Bartleby the Scrivener

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Angelica Rodriguez
ENC1102 TH 12:40pm

An Existential Death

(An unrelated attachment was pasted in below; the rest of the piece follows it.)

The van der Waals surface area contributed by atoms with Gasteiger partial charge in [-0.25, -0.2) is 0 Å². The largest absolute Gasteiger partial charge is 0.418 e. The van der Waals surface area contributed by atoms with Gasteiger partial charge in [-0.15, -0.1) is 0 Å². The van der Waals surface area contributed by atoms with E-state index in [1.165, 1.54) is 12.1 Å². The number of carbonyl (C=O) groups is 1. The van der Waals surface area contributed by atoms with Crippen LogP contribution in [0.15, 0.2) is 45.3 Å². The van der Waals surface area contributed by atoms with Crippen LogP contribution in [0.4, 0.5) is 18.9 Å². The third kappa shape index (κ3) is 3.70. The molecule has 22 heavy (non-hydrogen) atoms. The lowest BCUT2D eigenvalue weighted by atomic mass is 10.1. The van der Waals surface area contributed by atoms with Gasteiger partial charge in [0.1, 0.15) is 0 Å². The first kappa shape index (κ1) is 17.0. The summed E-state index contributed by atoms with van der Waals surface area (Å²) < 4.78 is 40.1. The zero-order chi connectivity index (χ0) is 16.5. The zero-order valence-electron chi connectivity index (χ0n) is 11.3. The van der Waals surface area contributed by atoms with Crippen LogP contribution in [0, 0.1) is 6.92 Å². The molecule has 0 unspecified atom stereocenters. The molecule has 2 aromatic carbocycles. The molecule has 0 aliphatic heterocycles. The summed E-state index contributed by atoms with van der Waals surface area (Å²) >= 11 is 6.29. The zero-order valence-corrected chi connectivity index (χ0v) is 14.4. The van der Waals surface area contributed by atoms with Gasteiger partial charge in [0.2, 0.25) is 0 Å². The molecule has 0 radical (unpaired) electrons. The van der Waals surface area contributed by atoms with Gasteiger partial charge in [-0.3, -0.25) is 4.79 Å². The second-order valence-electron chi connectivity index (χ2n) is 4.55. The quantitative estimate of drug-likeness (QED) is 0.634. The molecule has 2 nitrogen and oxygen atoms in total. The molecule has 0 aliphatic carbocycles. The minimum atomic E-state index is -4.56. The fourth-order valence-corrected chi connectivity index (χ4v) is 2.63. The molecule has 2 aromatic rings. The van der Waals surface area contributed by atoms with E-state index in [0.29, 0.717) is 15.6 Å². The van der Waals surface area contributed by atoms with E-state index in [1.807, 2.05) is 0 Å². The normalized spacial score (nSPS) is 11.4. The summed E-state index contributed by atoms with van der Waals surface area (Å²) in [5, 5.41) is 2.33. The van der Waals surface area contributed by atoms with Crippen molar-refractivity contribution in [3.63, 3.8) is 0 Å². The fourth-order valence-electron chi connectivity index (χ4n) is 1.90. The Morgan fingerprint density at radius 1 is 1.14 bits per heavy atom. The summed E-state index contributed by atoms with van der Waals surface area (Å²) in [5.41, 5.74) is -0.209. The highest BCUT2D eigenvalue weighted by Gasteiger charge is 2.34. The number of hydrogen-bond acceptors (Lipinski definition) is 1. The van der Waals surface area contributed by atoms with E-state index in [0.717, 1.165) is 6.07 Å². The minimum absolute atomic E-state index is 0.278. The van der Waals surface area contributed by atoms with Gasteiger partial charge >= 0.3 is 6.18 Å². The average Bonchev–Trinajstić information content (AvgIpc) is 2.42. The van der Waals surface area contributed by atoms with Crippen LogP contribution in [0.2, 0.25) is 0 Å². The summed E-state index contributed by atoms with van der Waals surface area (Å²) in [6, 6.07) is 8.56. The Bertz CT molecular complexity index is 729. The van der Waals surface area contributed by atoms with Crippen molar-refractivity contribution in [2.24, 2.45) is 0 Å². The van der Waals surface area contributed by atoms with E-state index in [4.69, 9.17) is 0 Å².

The short story “Bartleby the Scrivener” by Herman Melville is a complex piece of literature about a lawyer on Wall Street and his unusual copyists. The oddest employee is one by the name of Bartleby who bewilders his coworkers by his refusal to work. The lawyer who is consistently empathetic towards him tries to fire him, but Bartleby refuses to leave the office although he is not producing any labor. It is through his refusal to work and to give no rational reason for doing so other than he would “prefer not to”, that the entire story takes form into Bartleby’s absurdity better defined by an existentialist as the end stage to the pursuit of happiness. After going through the process of consciousness, experiencing a crisis and asking the question that ultimately ends in absurdity and happiness Bartleby can accept the universe as unexplainable and choose his place in it. Bartleby becomes conscious of the world and its brutality when he is fired from the Dead Letter Office to which he was a dedicated employee as a subordinate clerk. He used to handle letters that never made it to their destination “...a ring: - the finger it was meant for...a banknote sent in swiftest charity: he whom it would relieve, nor eats nor hungers anymore” while leaving people waiting for something they would never receive. Upon acceptance of the world as a cruel place where tragedy and disappointments are guaranteed; where he had been fired for no reason other than new management, his crisis was born. At the beginning of his new job as a scrivener and in the midst of his existential crisis Bartleby “...ran a day and night line, copying by sunlight and by candlelight. I would have been quite delighted...had he been cheerfully industrious". His acceptance of the world and not wanting to be a part of it ended in his demise.
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